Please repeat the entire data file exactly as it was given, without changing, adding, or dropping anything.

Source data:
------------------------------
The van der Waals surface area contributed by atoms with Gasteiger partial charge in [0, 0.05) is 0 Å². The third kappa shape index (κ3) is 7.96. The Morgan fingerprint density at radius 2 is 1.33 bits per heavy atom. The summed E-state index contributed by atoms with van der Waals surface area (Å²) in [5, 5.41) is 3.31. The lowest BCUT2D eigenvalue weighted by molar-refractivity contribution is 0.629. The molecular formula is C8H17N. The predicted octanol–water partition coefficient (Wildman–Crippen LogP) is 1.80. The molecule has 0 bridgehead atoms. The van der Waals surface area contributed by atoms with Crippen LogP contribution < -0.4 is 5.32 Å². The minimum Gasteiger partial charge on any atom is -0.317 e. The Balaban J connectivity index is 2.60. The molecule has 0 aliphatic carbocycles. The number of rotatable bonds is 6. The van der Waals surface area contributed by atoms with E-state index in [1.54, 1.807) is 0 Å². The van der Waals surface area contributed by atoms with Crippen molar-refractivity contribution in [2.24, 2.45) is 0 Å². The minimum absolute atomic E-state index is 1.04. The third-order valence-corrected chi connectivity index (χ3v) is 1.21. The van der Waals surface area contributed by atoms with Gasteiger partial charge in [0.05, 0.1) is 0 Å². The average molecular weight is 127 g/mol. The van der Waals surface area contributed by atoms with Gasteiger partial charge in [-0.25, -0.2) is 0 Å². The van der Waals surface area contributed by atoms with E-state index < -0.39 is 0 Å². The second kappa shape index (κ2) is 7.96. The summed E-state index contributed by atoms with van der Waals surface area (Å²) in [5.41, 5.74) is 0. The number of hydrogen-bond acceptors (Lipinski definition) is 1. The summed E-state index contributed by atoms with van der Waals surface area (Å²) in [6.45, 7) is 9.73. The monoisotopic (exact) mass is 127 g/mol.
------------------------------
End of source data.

The van der Waals surface area contributed by atoms with Gasteiger partial charge in [0, 0.05) is 0 Å². The third kappa shape index (κ3) is 7.96. The Morgan fingerprint density at radius 2 is 1.33 bits per heavy atom. The summed E-state index contributed by atoms with van der Waals surface area (Å²) in [5, 5.41) is 3.31. The lowest BCUT2D eigenvalue weighted by molar-refractivity contribution is 0.629. The molecular formula is C8H17N. The predicted octanol–water partition coefficient (Wildman–Crippen LogP) is 1.80. The molecule has 0 bridgehead atoms. The van der Waals surface area contributed by atoms with Crippen LogP contribution < -0.4 is 5.32 Å². The minimum Gasteiger partial charge on any atom is -0.317 e. The Balaban J connectivity index is 2.60. The molecule has 0 aliphatic carbocycles. The number of rotatable bonds is 6. The van der Waals surface area contributed by atoms with E-state index in [1.54, 1.807) is 0 Å². The van der Waals surface area contributed by atoms with Crippen molar-refractivity contribution in [2.24, 2.45) is 0 Å². The minimum absolute atomic E-state index is 1.04. The third-order valence-corrected chi connectivity index (χ3v) is 1.21. The van der Waals surface area contributed by atoms with Gasteiger partial charge in [0.05, 0.1) is 0 Å². The average molecular weight is 127 g/mol. The van der Waals surface area contributed by atoms with Gasteiger partial charge in [-0.25, -0.2) is 0 Å². The van der Waals surface area contributed by atoms with E-state index < -0.39 is 0 Å². The second kappa shape index (κ2) is 7.96. The summed E-state index contributed by atoms with van der Waals surface area (Å²) in [5.41, 5.74) is 0. The number of hydrogen-bond acceptors (Lipinski definition) is 1. The summed E-state index contributed by atoms with van der Waals surface area (Å²) in [6.45, 7) is 9.73. The monoisotopic (exact) mass is 127 g/mol.